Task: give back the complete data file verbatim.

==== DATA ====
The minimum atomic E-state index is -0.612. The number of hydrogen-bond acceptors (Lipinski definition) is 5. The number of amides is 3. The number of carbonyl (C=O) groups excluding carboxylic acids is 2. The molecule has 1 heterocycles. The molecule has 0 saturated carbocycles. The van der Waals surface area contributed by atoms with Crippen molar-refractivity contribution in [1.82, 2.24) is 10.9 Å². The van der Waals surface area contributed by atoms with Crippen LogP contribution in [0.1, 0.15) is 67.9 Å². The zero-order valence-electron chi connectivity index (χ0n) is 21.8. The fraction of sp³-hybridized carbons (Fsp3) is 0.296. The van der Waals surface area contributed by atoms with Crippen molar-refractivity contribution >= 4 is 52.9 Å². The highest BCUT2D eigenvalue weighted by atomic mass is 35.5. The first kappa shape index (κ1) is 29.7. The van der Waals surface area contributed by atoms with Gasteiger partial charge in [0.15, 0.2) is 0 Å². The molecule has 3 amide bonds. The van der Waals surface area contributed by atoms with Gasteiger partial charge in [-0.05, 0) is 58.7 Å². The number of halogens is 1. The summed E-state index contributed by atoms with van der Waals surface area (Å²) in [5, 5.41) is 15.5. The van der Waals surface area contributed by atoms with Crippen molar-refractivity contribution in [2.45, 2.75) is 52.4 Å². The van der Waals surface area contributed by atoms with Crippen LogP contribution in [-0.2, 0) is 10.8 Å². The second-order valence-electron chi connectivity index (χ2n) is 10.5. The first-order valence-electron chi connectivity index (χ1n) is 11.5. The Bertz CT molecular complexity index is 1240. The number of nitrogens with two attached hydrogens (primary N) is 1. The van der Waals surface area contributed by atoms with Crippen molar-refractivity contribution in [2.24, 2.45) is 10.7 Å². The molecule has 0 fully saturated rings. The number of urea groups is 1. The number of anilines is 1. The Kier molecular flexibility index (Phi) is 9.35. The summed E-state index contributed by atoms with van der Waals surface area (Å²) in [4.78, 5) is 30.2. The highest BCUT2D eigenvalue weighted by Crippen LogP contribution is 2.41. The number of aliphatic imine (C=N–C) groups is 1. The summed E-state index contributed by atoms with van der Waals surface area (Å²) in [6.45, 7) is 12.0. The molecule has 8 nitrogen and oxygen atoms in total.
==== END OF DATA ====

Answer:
The minimum atomic E-state index is -0.612. The number of hydrogen-bond acceptors (Lipinski definition) is 5. The number of amides is 3. The number of carbonyl (C=O) groups excluding carboxylic acids is 2. The molecule has 1 heterocycles. The molecule has 0 saturated carbocycles. The van der Waals surface area contributed by atoms with Crippen molar-refractivity contribution in [1.82, 2.24) is 10.9 Å². The van der Waals surface area contributed by atoms with Crippen LogP contribution in [0.1, 0.15) is 67.9 Å². The zero-order valence-electron chi connectivity index (χ0n) is 21.8. The fraction of sp³-hybridized carbons (Fsp3) is 0.296. The van der Waals surface area contributed by atoms with Crippen molar-refractivity contribution >= 4 is 52.9 Å². The highest BCUT2D eigenvalue weighted by atomic mass is 35.5. The first kappa shape index (κ1) is 29.7. The van der Waals surface area contributed by atoms with Gasteiger partial charge in [0.15, 0.2) is 0 Å². The molecule has 3 amide bonds. The van der Waals surface area contributed by atoms with Gasteiger partial charge in [-0.05, 0) is 58.7 Å². The number of halogens is 1. The summed E-state index contributed by atoms with van der Waals surface area (Å²) in [5, 5.41) is 15.5. The van der Waals surface area contributed by atoms with Crippen molar-refractivity contribution in [2.45, 2.75) is 52.4 Å². The van der Waals surface area contributed by atoms with Crippen LogP contribution in [-0.2, 0) is 10.8 Å². The second-order valence-electron chi connectivity index (χ2n) is 10.5. The first-order valence-electron chi connectivity index (χ1n) is 11.5. The Bertz CT molecular complexity index is 1240. The number of nitrogens with two attached hydrogens (primary N) is 1. The van der Waals surface area contributed by atoms with Crippen molar-refractivity contribution in [2.24, 2.45) is 10.7 Å². The molecule has 0 fully saturated rings. The number of urea groups is 1. The number of anilines is 1. The Kier molecular flexibility index (Phi) is 9.35. The summed E-state index contributed by atoms with van der Waals surface area (Å²) in [4.78, 5) is 30.2. The highest BCUT2D eigenvalue weighted by Crippen LogP contribution is 2.41. The number of aliphatic imine (C=N–C) groups is 1. The summed E-state index contributed by atoms with van der Waals surface area (Å²) in [6.45, 7) is 12.0. The molecule has 8 nitrogen and oxygen atoms in total.